Back To Basics Part II – Impact Of Impeller Trim On Pump Efficiency

I recently received a basic question about which is more efficient, to throttle a valve or to trim an impeller on a centrifugal pump application.

Oct 6th, 2009
Pennwell web 600 530

By Allan R. Budris

I recently received a basic question about which is more efficient, to throttle a valve or to trim an impeller on a centrifugal pump application. While the answer seems quite obvious to me, trimming an impeller is much more energy efficient then throttling a discharge valve for lower desired pump performance, it apparently is not obvious to all of my readers, so I will elaborate.

When a pump is controlled by a throttle valve, any throttling will increase the system friction head, which pushes the pump back on its Head-Capacity curve, as shown in figure 1. Now since power curves for most industrial pumps (with the exception of higher specific speed pumps over Ns values of about 3,500), decrease with reducing flow rates (see figure 2), the power draw of most pumps will decrease somewhat as the pump is throttled. However, with higher specific speed pumps the power curves actually increase with reduced flow rates, so throttling of these pumps actually increases the power draw.

On the other hand, when a centrifugal pump impeller is trimmed to a smaller diameter the power draw decreases both from the decreasing "power vs. capacity" curve as described above for valve throttling, plus from the much larger impact of the "Affinity Laws", which are as below:

This means that the power draw decreases by the third power of the impeller outer diameter reduction. So a 10% diameter reduction (19% head reduction) would result in a 27% reduction in the power draw, plus any reduction from the lower percent flow rate. This is the same impact as pump speed, which can, however, be varied during operation.

The issue then becomes, how much should the impeller diameter be trimmed for a given application, for maximum energy savings, without jeopardizing the pump's ability to meet the maximum system flow objective. A pump can only have one impeller diameter at a time. However, a replacement impeller with the necessary reduced diameter may always be ordered from the pump manufacturer, while the original impeller is then stored for future use if system friction losses are ultimately increased over time, or if greater capacities are ever required.

The specific steps that should be followed in determining the proper impeller trim selection are:

  1. Determining the maximum current system flow demand, including a small safety margin, should be the first step in calculating the new (smaller) impeller trim.
  2. Second, the as-new (pump manufacturer's factory) pump head-capacity and power vs. capacity (flow rate) curves should be obtained. This can be used to determine if the pump performance has degraded over time from internal wear or corrosion.
  3. Obtain the factory (price book) performance curve which shows the pump family of impeller diameters (see figure 3). This is quite useful in selecting the new desired impeller trim, for a different performance requirement. However, it cannot be used blindly, if the current pump performance has deteriorated from the as-new condition.
  4. The current actual pump head-capacity and power vs. capacity curves must be determined for an accurate impeller trim. A field test should be performed, if at all possible, to obtain this information, using calibrated instruments (see January 2009 column).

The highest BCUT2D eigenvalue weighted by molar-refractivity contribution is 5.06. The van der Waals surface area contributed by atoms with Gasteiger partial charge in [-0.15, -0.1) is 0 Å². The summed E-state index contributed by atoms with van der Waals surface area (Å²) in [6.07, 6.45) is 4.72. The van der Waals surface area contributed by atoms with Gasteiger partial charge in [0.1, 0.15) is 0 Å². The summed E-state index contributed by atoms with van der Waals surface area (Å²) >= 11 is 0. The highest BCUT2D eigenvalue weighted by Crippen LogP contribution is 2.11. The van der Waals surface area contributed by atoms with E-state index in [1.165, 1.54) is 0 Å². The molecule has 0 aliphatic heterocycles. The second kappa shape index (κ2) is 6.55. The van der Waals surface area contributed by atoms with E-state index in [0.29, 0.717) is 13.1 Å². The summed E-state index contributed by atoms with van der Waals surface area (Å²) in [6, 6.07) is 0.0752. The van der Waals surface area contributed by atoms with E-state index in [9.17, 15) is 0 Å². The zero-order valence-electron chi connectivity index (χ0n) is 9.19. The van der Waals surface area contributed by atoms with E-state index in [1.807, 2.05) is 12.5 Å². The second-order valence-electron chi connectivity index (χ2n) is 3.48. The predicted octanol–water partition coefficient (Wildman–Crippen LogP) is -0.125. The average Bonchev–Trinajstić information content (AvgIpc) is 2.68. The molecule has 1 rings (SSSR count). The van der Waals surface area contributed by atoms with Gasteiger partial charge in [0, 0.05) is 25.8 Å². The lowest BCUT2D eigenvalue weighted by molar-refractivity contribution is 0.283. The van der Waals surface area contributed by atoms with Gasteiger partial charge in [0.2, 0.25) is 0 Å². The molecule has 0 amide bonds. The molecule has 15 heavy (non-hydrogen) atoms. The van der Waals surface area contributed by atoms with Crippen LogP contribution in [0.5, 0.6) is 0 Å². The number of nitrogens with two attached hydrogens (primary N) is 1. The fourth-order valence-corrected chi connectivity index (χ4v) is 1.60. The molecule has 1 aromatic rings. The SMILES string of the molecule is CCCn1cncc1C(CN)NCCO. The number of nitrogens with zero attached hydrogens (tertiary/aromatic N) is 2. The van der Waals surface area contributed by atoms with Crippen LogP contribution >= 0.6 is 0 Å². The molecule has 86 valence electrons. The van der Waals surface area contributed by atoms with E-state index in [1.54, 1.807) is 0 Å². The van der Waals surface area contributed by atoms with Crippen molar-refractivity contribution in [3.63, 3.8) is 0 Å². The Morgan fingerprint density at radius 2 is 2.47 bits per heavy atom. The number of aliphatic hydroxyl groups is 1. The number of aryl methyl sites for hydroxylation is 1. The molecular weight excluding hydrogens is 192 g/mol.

5. The impeller diameter family curve can be used to determine how the actual pump performance deviates from the "Affinity Laws" shown above for head and flow, as generally indicated in figure 4. The affinity laws can usually be used up to an impeller trim of 95%, as accepted by the Hydraulic Institute. However, as the impeller is trimmed to lower diameters, a mismatch develops between an impeller and casing flow areas, which makes the pump less efficient. This is why the maximum efficiency for most pumps occurs at the maximum impeller diameter, unlike shown in figure 3.
  6. The true maximum current pumping system "Head-Capacity" curve is also a requirement in this process. This can be obtained from the actual current pump head-capacity curve, as pointed out in the writer's January 2009 Column. The pump will always operate at the intersection between the pump and system H-Q curves.
  7. Finally, if the impeller vane overlap is reduced to less than 15 degrees, due to an impeller trim (see figure 5), the "Suction Energy" should be calculated to insure that this lack of vane overlap does not push the pump into "High or Very High Suction Energy", see October 2008 column.

By following the above steps, the new impeller trim should be able to be selected so that it maximizes energy savings, while not jeopardizing the maximum system flow requirement.

It should be noted that during one large company energy audit conducted by the writer, which identified over $2 million in energy savings, that the option with the greatest payback was typically an impeller trim. Impeller trims were most attractive when the maximum system flow requirement was close to the average flow demand. Energy savings are based on the average flow rate, while the impeller trim diameter must be based on the maximum flow requirement, plus a small margin.

About the Author:
Allan R. Budris, P.E., is an independent consulting engineer who specializes in training, failure analysis, troubleshooting, reliability, efficiency audits and litigation support on pumps and pumping systems. With offices in Washington, NJ, he can be contacted via e-mail at

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